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Ministry can be messy

ALEXANDRIA, La. (BP)—Ministry can be messy. To reach alcoholics you have to be willing to smell some alcohol. When you deal with families in crisis, you are required to listen to stories of heartbreak. If you go into a prison, you open yourself to a person who is hurting and families who are broken.

Some situations will make you mad; other situations will break your heart. You will be vulnerable to your emotions. You may have to give up some personal time. You likely will need to pray more.

I discovered one of those situations with “Joe.” Because of drugs and alcohol, Joe was in prison. Before entering prison, he had an affair and told his wife he didn’t want to be married anymore. His three grown children rejected him and his wife was struggling to make ends meet. On top of all of these circumstances, the holidays were fast approaching.

As several families and I worked through these situations with the family, it brought to the surface all kinds of emotions. I remember weeping for the children, being angry with the father and feeling the hopelessness of the mother.

However, the pain of the situation would soon turn to joy. The father was shown mercy by the courts, released and placed on probation. He begged for another chance from his wife, and she gave it. His children, although scarred, returned love to a father who pledged his love to his children.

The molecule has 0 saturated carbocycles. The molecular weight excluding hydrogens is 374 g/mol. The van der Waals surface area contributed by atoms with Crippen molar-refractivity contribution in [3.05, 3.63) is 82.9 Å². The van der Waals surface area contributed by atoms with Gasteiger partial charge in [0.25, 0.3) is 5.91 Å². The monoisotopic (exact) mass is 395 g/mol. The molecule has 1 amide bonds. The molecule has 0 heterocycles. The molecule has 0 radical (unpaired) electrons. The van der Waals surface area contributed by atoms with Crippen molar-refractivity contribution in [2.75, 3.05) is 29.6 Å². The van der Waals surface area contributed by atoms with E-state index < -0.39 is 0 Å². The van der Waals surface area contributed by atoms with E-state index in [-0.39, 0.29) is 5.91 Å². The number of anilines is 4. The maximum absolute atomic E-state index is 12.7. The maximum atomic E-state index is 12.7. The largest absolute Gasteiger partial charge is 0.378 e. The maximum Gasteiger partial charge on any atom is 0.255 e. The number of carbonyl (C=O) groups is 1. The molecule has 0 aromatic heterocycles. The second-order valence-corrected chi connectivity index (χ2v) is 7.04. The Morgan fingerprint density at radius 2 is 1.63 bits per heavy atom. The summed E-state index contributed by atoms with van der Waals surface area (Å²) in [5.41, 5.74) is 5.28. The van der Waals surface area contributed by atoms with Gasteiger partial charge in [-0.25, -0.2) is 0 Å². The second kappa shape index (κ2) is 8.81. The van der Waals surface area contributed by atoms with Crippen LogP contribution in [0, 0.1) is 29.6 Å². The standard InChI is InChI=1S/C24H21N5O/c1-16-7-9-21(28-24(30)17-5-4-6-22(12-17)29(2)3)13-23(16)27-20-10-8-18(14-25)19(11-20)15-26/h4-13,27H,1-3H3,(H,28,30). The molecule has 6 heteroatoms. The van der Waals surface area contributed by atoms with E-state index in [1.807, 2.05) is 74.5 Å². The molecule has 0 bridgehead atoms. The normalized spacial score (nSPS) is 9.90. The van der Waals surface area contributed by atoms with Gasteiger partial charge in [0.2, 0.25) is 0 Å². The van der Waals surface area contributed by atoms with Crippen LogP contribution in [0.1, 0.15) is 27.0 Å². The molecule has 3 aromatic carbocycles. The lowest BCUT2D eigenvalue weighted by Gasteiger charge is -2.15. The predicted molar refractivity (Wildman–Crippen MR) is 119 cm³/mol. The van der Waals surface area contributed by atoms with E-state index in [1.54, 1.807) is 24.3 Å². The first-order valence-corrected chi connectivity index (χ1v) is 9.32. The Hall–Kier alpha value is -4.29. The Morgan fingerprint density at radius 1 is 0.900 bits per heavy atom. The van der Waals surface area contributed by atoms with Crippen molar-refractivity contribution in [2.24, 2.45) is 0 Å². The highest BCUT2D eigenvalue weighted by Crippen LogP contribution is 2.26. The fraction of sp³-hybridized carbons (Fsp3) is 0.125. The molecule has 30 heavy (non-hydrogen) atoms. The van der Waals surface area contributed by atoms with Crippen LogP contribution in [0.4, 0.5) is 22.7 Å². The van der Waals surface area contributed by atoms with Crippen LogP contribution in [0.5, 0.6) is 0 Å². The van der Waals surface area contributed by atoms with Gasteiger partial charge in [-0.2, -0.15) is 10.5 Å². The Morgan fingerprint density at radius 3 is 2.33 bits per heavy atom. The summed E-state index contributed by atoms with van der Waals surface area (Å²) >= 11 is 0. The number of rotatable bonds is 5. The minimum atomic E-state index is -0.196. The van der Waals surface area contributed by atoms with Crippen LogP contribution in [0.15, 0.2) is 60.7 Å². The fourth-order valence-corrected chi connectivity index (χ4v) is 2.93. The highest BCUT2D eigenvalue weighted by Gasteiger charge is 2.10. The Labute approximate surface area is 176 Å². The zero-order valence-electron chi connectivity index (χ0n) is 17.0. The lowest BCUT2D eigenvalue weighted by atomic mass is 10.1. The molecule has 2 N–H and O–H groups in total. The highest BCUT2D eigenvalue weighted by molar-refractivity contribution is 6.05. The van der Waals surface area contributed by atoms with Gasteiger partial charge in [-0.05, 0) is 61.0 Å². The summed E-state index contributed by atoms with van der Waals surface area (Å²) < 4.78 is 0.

The church family responded to their financial needs, not just providing money for necessities but also for Christmas presents for the kids.

Oh, did I mention the mother and father surrendered their lives to Jesus during this crisis, both were saved and baptized? Did I fail to mention it wasn’t long until the oldest child gave her heart to Jesus, too? I think I also failed to mention they rarely missed a Sunday service after we helped them through the crisis.

I know not every ministry situation will turn out as well as the situation with Joe, but some will. When you share the peace of Jesus, a peace that settles the soul and the circumstances, the people who need it most may refuse your help.

Jesus faced heartache and even rejection while doing ministry. Luke records Jesus healing 10 lepers and only one returned to give Him thanks. John gives the account of many of Jesus’ disciples deserting him after an especially hard teaching.

The key to doing ministry is to expect nothing and everything. Sometimes you do ministry to sow a seed for a later harvest. At other times, ministry produces a great harvest. However, no matter the outcome, you still do ministry.

One of the factors to remember while doing ministry is not to lose sight of the ultimate outcome. Our concern for others and a desire to meet physical needs must not replace the desire to meet the ultimate need of all humanity — the need to receive Jesus as personal Lord and Savior. We serve to share the light of Jesus with all people.

“Let your light shine before men, so that they may see your good works and give glory to your Father in heaven,” Jesus said (Matthew 5:16).

Ministry is not always easy or convenient. It may even be messy, but it sure is worth it.
Keith Manuel is an evangelism associate on the Louisiana Baptist Convention’s evangelism & church growth team.

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  • Keith Manuel